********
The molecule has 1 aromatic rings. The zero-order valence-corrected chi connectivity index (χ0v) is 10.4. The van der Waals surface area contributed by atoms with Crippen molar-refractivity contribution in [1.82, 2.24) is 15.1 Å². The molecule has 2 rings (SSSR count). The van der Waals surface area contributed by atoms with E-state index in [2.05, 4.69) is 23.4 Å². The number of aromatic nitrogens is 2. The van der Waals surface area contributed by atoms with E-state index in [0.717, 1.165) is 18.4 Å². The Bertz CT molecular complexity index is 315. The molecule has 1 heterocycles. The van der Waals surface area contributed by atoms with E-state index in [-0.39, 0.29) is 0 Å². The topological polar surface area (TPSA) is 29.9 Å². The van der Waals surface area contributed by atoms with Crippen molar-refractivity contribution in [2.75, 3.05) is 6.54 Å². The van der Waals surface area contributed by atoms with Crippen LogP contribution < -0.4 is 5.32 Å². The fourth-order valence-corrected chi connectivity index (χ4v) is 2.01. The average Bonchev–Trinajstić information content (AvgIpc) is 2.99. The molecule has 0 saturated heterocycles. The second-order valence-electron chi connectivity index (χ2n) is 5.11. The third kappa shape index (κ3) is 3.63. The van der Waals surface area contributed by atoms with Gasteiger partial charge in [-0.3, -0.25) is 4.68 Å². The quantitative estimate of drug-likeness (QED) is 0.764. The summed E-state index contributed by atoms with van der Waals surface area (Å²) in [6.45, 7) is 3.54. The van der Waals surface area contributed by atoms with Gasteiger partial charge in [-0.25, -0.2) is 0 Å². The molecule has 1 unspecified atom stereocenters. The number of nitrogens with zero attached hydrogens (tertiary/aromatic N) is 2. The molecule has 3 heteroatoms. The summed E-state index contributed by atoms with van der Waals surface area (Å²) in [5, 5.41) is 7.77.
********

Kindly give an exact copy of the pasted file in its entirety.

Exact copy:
The molecule has 1 aromatic rings. The zero-order valence-corrected chi connectivity index (χ0v) is 10.4. The van der Waals surface area contributed by atoms with Crippen molar-refractivity contribution in [1.82, 2.24) is 15.1 Å². The molecule has 2 rings (SSSR count). The van der Waals surface area contributed by atoms with E-state index in [2.05, 4.69) is 23.4 Å². The number of aromatic nitrogens is 2. The van der Waals surface area contributed by atoms with E-state index in [0.717, 1.165) is 18.4 Å². The Bertz CT molecular complexity index is 315. The molecule has 1 heterocycles. The van der Waals surface area contributed by atoms with E-state index in [-0.39, 0.29) is 0 Å². The topological polar surface area (TPSA) is 29.9 Å². The van der Waals surface area contributed by atoms with Crippen molar-refractivity contribution in [2.75, 3.05) is 6.54 Å². The van der Waals surface area contributed by atoms with Crippen LogP contribution < -0.4 is 5.32 Å². The fourth-order valence-corrected chi connectivity index (χ4v) is 2.01. The average Bonchev–Trinajstić information content (AvgIpc) is 2.99. The molecule has 0 saturated heterocycles. The second-order valence-electron chi connectivity index (χ2n) is 5.11. The third kappa shape index (κ3) is 3.63. The van der Waals surface area contributed by atoms with Gasteiger partial charge in [-0.3, -0.25) is 4.68 Å². The quantitative estimate of drug-likeness (QED) is 0.764. The summed E-state index contributed by atoms with van der Waals surface area (Å²) in [6.45, 7) is 3.54. The van der Waals surface area contributed by atoms with Gasteiger partial charge in [-0.25, -0.2) is 0 Å². The molecule has 1 unspecified atom stereocenters. The number of nitrogens with zero attached hydrogens (tertiary/aromatic N) is 2. The molecule has 3 heteroatoms. The summed E-state index contributed by atoms with van der Waals surface area (Å²) in [5, 5.41) is 7.77.